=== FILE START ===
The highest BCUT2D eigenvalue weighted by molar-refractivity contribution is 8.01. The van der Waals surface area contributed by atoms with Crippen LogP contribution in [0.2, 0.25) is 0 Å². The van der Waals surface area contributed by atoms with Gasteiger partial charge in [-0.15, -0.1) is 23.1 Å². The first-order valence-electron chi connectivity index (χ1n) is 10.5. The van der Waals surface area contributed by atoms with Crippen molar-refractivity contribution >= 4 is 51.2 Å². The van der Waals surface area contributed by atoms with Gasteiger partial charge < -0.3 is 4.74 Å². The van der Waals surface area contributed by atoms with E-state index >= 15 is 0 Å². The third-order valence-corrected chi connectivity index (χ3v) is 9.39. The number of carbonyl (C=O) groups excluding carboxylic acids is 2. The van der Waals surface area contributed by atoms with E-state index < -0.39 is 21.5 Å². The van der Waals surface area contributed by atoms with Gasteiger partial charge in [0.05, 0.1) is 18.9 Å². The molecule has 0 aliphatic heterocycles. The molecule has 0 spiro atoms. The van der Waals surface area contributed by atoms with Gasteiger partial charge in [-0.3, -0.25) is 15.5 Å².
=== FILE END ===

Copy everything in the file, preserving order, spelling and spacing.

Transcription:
The highest BCUT2D eigenvalue weighted by molar-refractivity contribution is 8.01. The van der Waals surface area contributed by atoms with Crippen LogP contribution in [0.2, 0.25) is 0 Å². The van der Waals surface area contributed by atoms with Gasteiger partial charge in [-0.15, -0.1) is 23.1 Å². The first-order valence-electron chi connectivity index (χ1n) is 10.5. The van der Waals surface area contributed by atoms with Crippen molar-refractivity contribution >= 4 is 51.2 Å². The van der Waals surface area contributed by atoms with Gasteiger partial charge < -0.3 is 4.74 Å². The van der Waals surface area contributed by atoms with E-state index >= 15 is 0 Å². The third-order valence-corrected chi connectivity index (χ3v) is 9.39. The number of carbonyl (C=O) groups excluding carboxylic acids is 2. The van der Waals surface area contributed by atoms with E-state index < -0.39 is 21.5 Å². The van der Waals surface area contributed by atoms with Gasteiger partial charge in [0.05, 0.1) is 18.9 Å². The molecule has 0 aliphatic heterocycles. The molecule has 0 spiro atoms. The van der Waals surface area contributed by atoms with Gasteiger partial charge in [-0.3, -0.25) is 15.5 Å².